"... This paper characterizes the capacity region of a Gaussian multiple access channel with vector inputs and a vector output with or without intersymbol interference. The problem of finding the optimal input distribution is shown to be a convex programming problem, and an efficient numerical algorithm ..."
Abstract

Cited by 313 (12 self)
 Add to MetaCart
(Show Context)
This paper characterizes the capacity region of a Gaussian multiple access channel with vector inputs and a vector output with or without intersymbol interference. The problem of finding the optimal input distribution is shown to be a convex programming problem, and an efficient numerical algorithm is developed to evaluate the optimal transmit spectrum under the maximum sum data rate criterion. The numerical algorithm has an iterative waterfilling int#j pret#4968 . It converges from any starting point and it reaches with in s per output dimension per transmission from the Kuser multiple access sum capacity af t#j just one it#4 at#49 . These results are also applicable to vector multiple access fading channels.
Model selection and estimation in the Gaussian graphical model
 BIOMETRIKA (2007), PP. 1–17
, 2007
"... ..."
A game theoretic approach to controller design for hybrid systems
 Proceedings of the IEEE
, 2000
"... We present a method to design controllers for safety specifications in hybrid systems. The hybrid system combines discrete event dynamics with nonlinear continuous dynamics: the discrete event dynamics model linguistic and qualitative information and naturally accommodate mode switching logic, and t ..."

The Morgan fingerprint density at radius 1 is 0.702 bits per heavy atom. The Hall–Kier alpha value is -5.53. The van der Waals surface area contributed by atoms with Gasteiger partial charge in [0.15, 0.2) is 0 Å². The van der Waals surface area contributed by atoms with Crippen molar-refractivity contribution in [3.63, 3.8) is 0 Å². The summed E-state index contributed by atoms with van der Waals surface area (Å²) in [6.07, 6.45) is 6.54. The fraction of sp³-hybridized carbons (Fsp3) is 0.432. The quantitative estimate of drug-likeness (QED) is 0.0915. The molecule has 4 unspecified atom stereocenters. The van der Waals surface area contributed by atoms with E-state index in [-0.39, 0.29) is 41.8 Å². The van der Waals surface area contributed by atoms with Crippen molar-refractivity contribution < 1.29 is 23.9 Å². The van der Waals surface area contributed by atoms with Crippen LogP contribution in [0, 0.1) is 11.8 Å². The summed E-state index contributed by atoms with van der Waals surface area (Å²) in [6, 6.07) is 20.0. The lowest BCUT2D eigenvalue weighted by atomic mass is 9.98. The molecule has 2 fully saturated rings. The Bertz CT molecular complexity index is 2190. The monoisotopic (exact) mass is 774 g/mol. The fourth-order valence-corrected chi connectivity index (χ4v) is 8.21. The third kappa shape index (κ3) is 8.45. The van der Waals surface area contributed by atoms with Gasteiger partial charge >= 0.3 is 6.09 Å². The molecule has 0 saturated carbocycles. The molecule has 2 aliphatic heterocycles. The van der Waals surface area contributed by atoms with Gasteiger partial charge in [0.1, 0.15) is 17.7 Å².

Abstract

Cited by 127 (33 self)
 Add to MetaCart
(Show Context)
We present a method to design controllers for safety specifications in hybrid systems. The hybrid system combines discrete event dynamics with nonlinear continuous dynamics: the discrete event dynamics model linguistic and qualitative information and naturally accommodate mode switching logic, and the continuous dynamics model the physical processes themselves, such as the continuous response of an aircraft to the forces of aileron and throttle. Input variables model both continuous and discrete control and disturbance parameters. We translate safety specifications into restrictions on the system’s reachable sets of states. Then, using analysis based on optimal control and game theory for automata and continuous dynamical systems, we derive Hamilton–Jacobi equations whose solutions describe the boundaries of reachable sets. These equations are the heart of our general controller synthesis technique for hybrid systems, in which we calculate feedback control laws for
Robust minimum variance beamforming
 IEEE Transactions on Signal Processing
, 2005
"... Abstract—This paper introduces an extension of minimum variance beamforming that explicitly takes into account variation or uncertainty in the array response. Sources of this uncertainty include imprecise knowledge of the angle of arrival and uncertainty in the array manifold. In our method, uncerta ..."
Abstract

Cited by 108 (10 self)
 Add to MetaCart
(Show Context)
Abstract—This paper introduces an extension of minimum variance beamforming that explicitly takes into account variation or uncertainty in the array response. Sources of this uncertainty include imprecise knowledge of the angle of arrival and uncertainty in the array manifold. In our method, uncertainty in the array manifold is explicitly modeled via an ellipsoid that gives the possible values of the array for a particular look direction. We choose weights that minimize the total weighted power output of the array, subject to the constraint that the gain should exceed unity for all array responses in this ellipsoid. The robust weight selection process can be cast as a secondorder cone program that can be solved efficiently using Lagrange multiplier techniques. If the ellipsoid reduces to a single point, the method coincides with Capon’s method. We describe in detail several methods that can be used to derive an appropriate uncertainty ellipsoid for the array response. We form separate uncertainty ellipsoids for each component in the signal path (e.g., antenna, electronics) and then determine an aggregate uncertainty ellipsoid from these. We give new results for modeling the elementwise products of ellipsoids. We demonstrate the robust beamforming and the ellipsoidal modeling methods with several numerical examples. Index Terms—Ellipsoidal calculus, Hadamard product, robust beamforming, secondorder cone programming.